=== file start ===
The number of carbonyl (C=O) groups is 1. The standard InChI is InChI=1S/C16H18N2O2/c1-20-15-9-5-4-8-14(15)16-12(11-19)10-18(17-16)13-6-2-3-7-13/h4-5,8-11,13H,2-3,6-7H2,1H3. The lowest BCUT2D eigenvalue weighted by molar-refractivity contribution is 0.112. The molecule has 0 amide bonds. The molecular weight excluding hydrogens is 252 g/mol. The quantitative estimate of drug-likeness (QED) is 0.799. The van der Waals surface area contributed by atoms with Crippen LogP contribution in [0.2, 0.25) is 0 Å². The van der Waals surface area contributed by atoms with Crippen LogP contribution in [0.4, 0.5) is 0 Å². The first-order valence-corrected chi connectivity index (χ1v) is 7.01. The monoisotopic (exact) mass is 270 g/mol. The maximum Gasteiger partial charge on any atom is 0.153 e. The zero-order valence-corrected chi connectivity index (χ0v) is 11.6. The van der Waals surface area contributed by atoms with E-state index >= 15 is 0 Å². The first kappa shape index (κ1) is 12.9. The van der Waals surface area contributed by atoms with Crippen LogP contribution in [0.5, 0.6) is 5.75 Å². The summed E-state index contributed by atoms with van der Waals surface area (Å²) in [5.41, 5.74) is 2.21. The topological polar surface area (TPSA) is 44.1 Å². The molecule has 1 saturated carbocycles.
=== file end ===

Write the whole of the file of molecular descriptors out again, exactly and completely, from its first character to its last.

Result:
The number of carbonyl (C=O) groups is 1. The standard InChI is InChI=1S/C16H18N2O2/c1-20-15-9-5-4-8-14(15)16-12(11-19)10-18(17-16)13-6-2-3-7-13/h4-5,8-11,13H,2-3,6-7H2,1H3. The lowest BCUT2D eigenvalue weighted by molar-refractivity contribution is 0.112. The molecule has 0 amide bonds. The molecular weight excluding hydrogens is 252 g/mol. The quantitative estimate of drug-likeness (QED) is 0.799. The van der Waals surface area contributed by atoms with Crippen LogP contribution in [0.2, 0.25) is 0 Å². The van der Waals surface area contributed by atoms with Crippen LogP contribution in [0.4, 0.5) is 0 Å². The first-order valence-corrected chi connectivity index (χ1v) is 7.01. The monoisotopic (exact) mass is 270 g/mol. The maximum Gasteiger partial charge on any atom is 0.153 e. The zero-order valence-corrected chi connectivity index (χ0v) is 11.6. The van der Waals surface area contributed by atoms with E-state index >= 15 is 0 Å². The first kappa shape index (κ1) is 12.9. The van der Waals surface area contributed by atoms with Crippen LogP contribution in [0.5, 0.6) is 5.75 Å². The summed E-state index contributed by atoms with van der Waals surface area (Å²) in [5.41, 5.74) is 2.21. The topological polar surface area (TPSA) is 44.1 Å². The molecule has 1 saturated carbocycles.